4:05 AM EST, February 1, 2013
RAPID CITY - Livestock disaster and other vital programs for South Dakota agricultural producers are in jeopardy because of the lack of a long-term farm bill. That's according to South Dakota Rep. Kristi Noem who spoke to a crowd of about 100 people Saturday at the Rapid City Civic Center during the annual Black Hills Stock Show and Rodeo. The event was hosted by South Dakota Farmers Union and the South Dakota Stockgrowers Association. The space was donated by the Sutton Rodeo Company.
Rather than the standard five-year farm bill, Congress passed an extension of the 2008 farm-support legislation as part of the fiscal cliff deal early in 2013.
It's a short-term extension and it didn't have any of the reforms in it that we needed and that we worked so hard on in committee, Noem said. It was the current farm bill extended for one more year while we hopefully come up with a new farm bill that works better for South Dakotans.
Livestock disaster programs expired a year before the 2008 farm bill's expiration last September, which was particularly stressful for South Dakota producers because of severe drought.
Throughout 2012 when our dams were running dry and our cattle were dying off with toxic water and feed costs were going through the roof, we didn't have any livestock disaster programs, Noem said. I talked a lot in Congress and worked very hard to get those programs put into the new five-year bill that we were working on, and trying to reauthorize, but also retroactively cover 2012.
The Senate passed its version of the farm bill last summer. Shortly after, the House Agriculture Committee, which Noem is a member of, passed its version of the bill. Both included the livestock disaster protections. The problem was that that bill never became law, Noem said. The legislation was stalled in the House, and was never allowed to come up for a vote.
Noem said the livestock disaster programs were included in the farm bill extension, which she said shows that lawmakers recognized that we needed disaster programs for livestock. But, Noem said, the programs included in the extension don't include any mandatory funding.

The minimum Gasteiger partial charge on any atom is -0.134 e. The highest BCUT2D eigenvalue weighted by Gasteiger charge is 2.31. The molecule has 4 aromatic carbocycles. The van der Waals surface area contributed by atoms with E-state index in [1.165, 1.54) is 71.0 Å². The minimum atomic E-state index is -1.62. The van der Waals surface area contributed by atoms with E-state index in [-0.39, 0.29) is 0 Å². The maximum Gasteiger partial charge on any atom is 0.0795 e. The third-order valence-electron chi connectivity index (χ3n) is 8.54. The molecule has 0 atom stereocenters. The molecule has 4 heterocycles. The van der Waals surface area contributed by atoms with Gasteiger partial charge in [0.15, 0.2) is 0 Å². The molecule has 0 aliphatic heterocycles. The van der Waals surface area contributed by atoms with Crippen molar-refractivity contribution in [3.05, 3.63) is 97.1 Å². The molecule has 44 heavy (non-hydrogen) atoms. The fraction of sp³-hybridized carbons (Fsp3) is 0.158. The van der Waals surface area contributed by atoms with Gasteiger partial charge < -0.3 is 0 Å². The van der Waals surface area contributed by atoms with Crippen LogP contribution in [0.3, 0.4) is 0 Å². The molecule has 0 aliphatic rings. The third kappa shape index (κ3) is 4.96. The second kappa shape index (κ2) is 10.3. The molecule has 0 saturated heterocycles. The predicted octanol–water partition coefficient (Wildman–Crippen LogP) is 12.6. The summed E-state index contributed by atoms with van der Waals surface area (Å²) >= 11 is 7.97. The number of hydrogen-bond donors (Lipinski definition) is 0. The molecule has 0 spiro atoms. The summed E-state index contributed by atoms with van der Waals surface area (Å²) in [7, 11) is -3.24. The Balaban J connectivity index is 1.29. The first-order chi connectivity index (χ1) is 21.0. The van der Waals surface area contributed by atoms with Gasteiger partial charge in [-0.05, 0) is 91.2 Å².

When the (fiscal cliff) bill came out of the Senate they authorized (livestock disaster programs), but they didn't put any money into it, Noem said. You know as well as I do that doesn't do us any good. One of the challenges is even though we've got an extension in place and we know what we're doing on the commodity side, and we know that we've got crop insurance, for our ranchers out there, they still need the funding to make sure that those disaster programs are really going to bring the relief that we need.
Noem says her priority is to let other lawmakers in Washington know that disaster programs are vital to South Dakota farmers and ranchers because of the state's extreme weather conditions.
We have droughts, sometimes we get a lot of snow and a lot of cold weather that can wipe out a calf crop pretty quick and those disaster programs protect us through those hard years and that's why it's so important that we not only get them authorized but we get them funded, she said.
We're grateful for Rep. Noem's work on the House Agriculture Committee in trying to get livestock disaster programs and other supports included in a long-term farm bill, said South Dakota Farmers Union Legislative Director Mike Traxinger. We're focused on getting a five-year farm bill passed as soon as we can and we look forward to continuing to work with the congresswoman on the issues that are so important to South Dakota agricultural producers.
Noem also discussed estate tax changes that were made permanent by the fiscal cliff deal. The estate tax was set to include only a $1 million exemption and tax any estate above that at 55 percent. The bill raised the exemption to $5 million at a tax rate of 40 percent and made it permanent. Rep. Noem also touched on federal spending, the strides the government has made with international trade agreements and other issues during the hour-long meeting.
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